MGS2 was a great sequel to the first MGS up until the final 45 minutes when it went completely pants-on-head retarded, and in hindsight trying to follow that up with a direct sequel was a big mistake. MGS3 had the right idea – tell the origin story of the mythical Big Boss and completely change up the gameplay with a simple switch of scenery. The 1960s Cold War setting and jungle environments meant stripping back the stealth gameplay, introducing new mechanics like camouflage, and placing emphasis on survival. Fixing wounds with specific medicines and bandages and hunting for food by killing animals…on reflection, the Far Cry series might owe a big debt to this. The story is Hideo Kojima in full-on James Bond fanboy mode given its Cold War setting, but the central dynamic between Naked Snake and the original Boss is fascinating and the climatic boss battle between the two is so beautifully done. Pretentious? Absolutely. Just like all the best MGS games. But like those games, it stays on the right side of totally fucking bonkers for long enough to become an endearing classic.

3. Burnout 3: Takedown

When stupidly fast street racing isn’t enough, just add over-the-top car combat. Sorted!

Criterion Games figured out what made Burnout 2: Point of Impact a massive hit – super-speed street racing and MASSIVE CRASHES – and went full Spinal Tap with it. The Takedown mechanic of the title meant the game became full-size Micro Machines, except with additional epic slo-mo ‘get a load of this doofus’ cam for that extra smug satisfaction of sending a rival plummeting off a cliff. And even when you yourself crashed, you could BLOW YOUR OWN CAR UP AND THEN MOVE IT IN MID-AIR. Suck it, Carmaggedon. A massive sprawling career mode and superb soundtrack topped off this Raspberry Pavlova of flaming cars and massive grins perfectly.

A great game, and one that personifies PS2 arcade racers at their very peak; creative, addictive and stupendously fun.

2. Grand Theft Auto: San Andreas

The best game ever? It’s in the conversation.

And in fact GTA:SA continues a trend on this list; games that build on the promise of previous games in the series, using them to hit new heights. It redefined what we all believed was capable on the console; one city became three cities bubbling with life, secrets, side-quests, quirky characters and humour, and a simple third-person shooting/driving core mechanic evolved into a full-on life simulator/do-whatever-the-fuck-you-want-’em-up. The budget, voice cast and sales figures all hit Hollywood blockbuster levels, and GTA:SA’s staggering success represented the moment games properly took over the mainstream and never looked back, for better or worse.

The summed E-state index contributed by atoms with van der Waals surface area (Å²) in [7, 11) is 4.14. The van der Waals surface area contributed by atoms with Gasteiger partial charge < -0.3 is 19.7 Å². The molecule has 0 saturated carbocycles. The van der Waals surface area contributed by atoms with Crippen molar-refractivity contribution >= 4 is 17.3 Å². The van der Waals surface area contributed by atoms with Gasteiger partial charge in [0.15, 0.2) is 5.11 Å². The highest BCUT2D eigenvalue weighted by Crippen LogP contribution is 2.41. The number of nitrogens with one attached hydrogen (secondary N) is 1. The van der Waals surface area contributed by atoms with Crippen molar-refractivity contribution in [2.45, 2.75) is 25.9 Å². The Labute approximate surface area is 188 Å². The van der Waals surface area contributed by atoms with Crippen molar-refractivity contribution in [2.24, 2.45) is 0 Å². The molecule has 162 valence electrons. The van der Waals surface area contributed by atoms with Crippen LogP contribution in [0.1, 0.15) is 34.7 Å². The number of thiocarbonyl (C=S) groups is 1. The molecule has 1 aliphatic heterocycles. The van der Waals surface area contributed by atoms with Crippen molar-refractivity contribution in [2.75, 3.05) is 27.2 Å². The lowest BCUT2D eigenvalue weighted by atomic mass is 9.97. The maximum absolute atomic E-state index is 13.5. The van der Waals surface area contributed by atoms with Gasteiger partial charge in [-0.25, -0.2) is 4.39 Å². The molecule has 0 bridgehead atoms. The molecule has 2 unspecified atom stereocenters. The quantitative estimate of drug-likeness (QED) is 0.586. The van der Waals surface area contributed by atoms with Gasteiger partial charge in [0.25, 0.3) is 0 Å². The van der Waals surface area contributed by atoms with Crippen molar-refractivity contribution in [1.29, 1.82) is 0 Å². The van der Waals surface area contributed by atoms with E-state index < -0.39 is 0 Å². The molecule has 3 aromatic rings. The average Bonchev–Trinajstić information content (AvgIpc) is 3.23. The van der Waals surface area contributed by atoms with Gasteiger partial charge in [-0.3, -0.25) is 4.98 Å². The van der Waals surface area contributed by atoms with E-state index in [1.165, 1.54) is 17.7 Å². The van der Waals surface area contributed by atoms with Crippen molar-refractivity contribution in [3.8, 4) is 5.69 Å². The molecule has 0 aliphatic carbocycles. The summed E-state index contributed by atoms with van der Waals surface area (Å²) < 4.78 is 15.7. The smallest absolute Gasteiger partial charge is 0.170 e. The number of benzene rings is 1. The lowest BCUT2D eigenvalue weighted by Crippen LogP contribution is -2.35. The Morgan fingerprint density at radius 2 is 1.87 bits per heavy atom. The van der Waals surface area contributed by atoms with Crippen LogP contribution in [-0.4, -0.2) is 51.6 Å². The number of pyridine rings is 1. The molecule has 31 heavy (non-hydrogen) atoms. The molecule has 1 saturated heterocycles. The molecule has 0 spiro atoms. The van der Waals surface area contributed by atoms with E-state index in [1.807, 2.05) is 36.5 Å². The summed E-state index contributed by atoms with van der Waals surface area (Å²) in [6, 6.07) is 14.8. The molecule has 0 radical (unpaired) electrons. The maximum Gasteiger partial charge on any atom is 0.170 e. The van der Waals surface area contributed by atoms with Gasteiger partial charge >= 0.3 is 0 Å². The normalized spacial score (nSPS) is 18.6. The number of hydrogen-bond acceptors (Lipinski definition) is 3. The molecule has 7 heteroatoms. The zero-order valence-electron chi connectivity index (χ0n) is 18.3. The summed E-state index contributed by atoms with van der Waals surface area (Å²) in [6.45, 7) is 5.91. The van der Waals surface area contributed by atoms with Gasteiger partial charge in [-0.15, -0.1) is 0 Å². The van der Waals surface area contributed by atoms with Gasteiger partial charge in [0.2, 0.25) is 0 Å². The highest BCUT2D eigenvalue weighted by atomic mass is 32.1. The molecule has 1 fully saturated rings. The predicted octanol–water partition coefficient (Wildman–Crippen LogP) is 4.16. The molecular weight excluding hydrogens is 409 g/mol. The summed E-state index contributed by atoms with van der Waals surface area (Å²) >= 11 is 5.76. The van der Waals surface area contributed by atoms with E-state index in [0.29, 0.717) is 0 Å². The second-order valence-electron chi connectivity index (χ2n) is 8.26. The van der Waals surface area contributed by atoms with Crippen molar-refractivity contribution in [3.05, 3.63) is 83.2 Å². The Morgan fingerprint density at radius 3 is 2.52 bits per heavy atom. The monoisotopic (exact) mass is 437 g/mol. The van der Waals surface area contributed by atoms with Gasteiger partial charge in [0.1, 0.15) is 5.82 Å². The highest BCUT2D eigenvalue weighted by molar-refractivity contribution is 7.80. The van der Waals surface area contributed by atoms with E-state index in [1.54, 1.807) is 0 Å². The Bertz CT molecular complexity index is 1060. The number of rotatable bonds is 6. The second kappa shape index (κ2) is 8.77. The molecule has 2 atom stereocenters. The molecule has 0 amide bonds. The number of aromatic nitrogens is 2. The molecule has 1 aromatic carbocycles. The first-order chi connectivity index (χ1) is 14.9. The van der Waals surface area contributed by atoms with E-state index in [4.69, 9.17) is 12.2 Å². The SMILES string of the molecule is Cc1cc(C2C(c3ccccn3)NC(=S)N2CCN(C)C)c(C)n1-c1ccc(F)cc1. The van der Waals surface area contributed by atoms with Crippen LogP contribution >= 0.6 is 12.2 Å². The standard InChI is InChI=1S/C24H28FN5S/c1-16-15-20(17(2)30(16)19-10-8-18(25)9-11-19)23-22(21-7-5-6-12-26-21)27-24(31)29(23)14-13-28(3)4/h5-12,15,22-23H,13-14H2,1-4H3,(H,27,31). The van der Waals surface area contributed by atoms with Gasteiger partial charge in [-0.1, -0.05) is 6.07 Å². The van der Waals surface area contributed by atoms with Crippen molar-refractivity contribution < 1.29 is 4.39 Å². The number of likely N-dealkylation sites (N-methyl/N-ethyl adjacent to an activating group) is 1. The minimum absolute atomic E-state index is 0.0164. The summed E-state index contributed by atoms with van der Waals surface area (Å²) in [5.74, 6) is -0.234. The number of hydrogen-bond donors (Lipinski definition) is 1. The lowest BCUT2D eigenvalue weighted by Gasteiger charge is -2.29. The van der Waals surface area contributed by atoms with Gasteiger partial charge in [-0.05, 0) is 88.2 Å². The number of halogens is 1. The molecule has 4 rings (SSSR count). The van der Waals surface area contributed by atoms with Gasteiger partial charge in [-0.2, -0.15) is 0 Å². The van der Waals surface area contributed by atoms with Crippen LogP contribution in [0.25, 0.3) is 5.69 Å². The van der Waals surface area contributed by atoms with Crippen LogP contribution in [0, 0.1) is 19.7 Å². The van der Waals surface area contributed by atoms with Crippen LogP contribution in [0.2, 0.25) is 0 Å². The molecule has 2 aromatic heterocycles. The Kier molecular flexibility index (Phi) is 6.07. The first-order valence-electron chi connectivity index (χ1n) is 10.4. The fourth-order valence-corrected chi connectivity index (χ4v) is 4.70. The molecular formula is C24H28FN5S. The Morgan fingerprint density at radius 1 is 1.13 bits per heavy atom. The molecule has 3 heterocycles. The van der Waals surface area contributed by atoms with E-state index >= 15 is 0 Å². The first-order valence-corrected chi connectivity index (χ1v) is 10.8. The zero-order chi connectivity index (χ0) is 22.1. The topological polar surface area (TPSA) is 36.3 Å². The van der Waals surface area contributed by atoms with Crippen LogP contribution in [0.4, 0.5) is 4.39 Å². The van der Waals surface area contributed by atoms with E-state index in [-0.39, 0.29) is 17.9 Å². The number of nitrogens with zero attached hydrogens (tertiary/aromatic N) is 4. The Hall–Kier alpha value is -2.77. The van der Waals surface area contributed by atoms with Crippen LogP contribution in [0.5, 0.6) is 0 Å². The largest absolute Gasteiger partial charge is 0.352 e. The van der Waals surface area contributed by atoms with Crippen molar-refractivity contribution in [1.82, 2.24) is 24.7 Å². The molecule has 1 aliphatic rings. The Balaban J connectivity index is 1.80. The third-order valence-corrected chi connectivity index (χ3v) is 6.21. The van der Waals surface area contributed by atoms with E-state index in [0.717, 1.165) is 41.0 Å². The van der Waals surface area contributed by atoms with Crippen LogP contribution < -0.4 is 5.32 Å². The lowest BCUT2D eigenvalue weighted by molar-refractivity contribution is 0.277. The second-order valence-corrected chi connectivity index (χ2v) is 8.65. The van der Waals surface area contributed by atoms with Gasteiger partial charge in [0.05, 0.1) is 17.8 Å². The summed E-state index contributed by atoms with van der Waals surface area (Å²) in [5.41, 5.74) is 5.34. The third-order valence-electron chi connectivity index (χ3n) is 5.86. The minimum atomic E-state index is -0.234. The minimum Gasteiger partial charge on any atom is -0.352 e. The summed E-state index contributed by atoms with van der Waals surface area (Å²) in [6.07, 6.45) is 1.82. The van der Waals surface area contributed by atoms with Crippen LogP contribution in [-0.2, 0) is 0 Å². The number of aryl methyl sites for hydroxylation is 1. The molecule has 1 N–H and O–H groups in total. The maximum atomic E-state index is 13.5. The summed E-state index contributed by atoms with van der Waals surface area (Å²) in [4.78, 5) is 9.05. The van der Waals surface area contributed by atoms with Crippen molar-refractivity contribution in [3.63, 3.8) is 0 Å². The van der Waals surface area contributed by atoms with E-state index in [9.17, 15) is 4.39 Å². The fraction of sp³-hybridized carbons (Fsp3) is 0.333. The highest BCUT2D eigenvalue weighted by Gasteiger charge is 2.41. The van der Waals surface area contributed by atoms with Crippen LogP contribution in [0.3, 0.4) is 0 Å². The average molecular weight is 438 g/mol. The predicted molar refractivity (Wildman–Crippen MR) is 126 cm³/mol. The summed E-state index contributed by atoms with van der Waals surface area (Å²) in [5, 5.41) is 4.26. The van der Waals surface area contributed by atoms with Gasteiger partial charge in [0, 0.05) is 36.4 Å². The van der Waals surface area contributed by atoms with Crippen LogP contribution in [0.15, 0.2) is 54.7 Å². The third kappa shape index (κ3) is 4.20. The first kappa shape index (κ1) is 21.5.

1. Gran Turismo 4

So if I’ve spewed forth all that gushing praise for GTA:SA, what possibly could beat it?

For me personally, the best racing game of all time beats it.

If the Gran Turismo games on PS1 were marvellous and boundary-pushing, the editions on PS2 defined the genre and became iconic. I wouldn’t argue if you pitched Gran Turismo 3 for this spot – it’s worth it for the Feeder opening FMV sequence alone – but I put GT4 here given that it used the foundations GT3 built on an amazing graphics and physics engine, and surged into GT2 levels of depth and vastness. Over 700 cars, a stonkingly varied career mode, interesting additions like the Photo Mode and a B-Spec ‘race manager’ mode, more licensed real-world tracks including the full 12-mile Nurburgring Nordschleife, and a scope beyond anything ever seen before in a console racing game. There’s a wonderful freedom to this game, and ultimately it reflects creator Kazunori Yamouchi’s ultimate vision; an entire game world designed purely to celebrate humanity’s love affair with automobiles.

Arguably we haven’t seen anything quite like it since; subsequent Gran Turismo sequels have struggled to hit the same heights, and it has served as a template for the entire Forza Motorsport series over on Xbox. Ultimately, there can only be one pioneer, and the fact of the matter is this; the racing game genre as we know it today is a world created by Gran Turismo 4, and everyone else is merely allowed to live in it.

Honourable Mentions: NASCAR 07, Pro Evolution Soccer 6, Need For Speed: Underground 2, Black, TimeSplitters 2.

Return Verdict

Earlier I claimed that the PS2 is the best console generation of all time, and here’s where I qualify that statement.

Yes, graphics technology has moved forward massively. Yes, we can do things in games now that leaves the PS2 in ZX Spectrum levels of obsolescence. But what we got with the PS2 era was just the right balance of great graphics, gameplay innovation, third-party support and cost-effectiveness. Consoles weren’t locked in a hardware arms race, games weren’t ruinously expensive to develop, nor did they require a remortgage on the house to afford the pre-order bonuses and DLC packs. This meant there existed room for developers to experiment; they weren’t as restricted to provably bankable IP and guaranteed returns on investment as they are now, so while we did get a lot of dross, we also got a lot of quirky and revolutionary titles.

In my opinion, the 13-year lifespan of the PS2 was the best period in gaming ever seen. Will we see a better one? I hope so.

…and breathe. BLIMEY that was a beast of a post. Let me know your thoughts on my bold claim, as well as your happiest PS2 memories and favourite games on the console (OR the original Xbox if you went that way!), and I’ll be back tomorrow with the PS2’s smol handheld cousin – the PSP!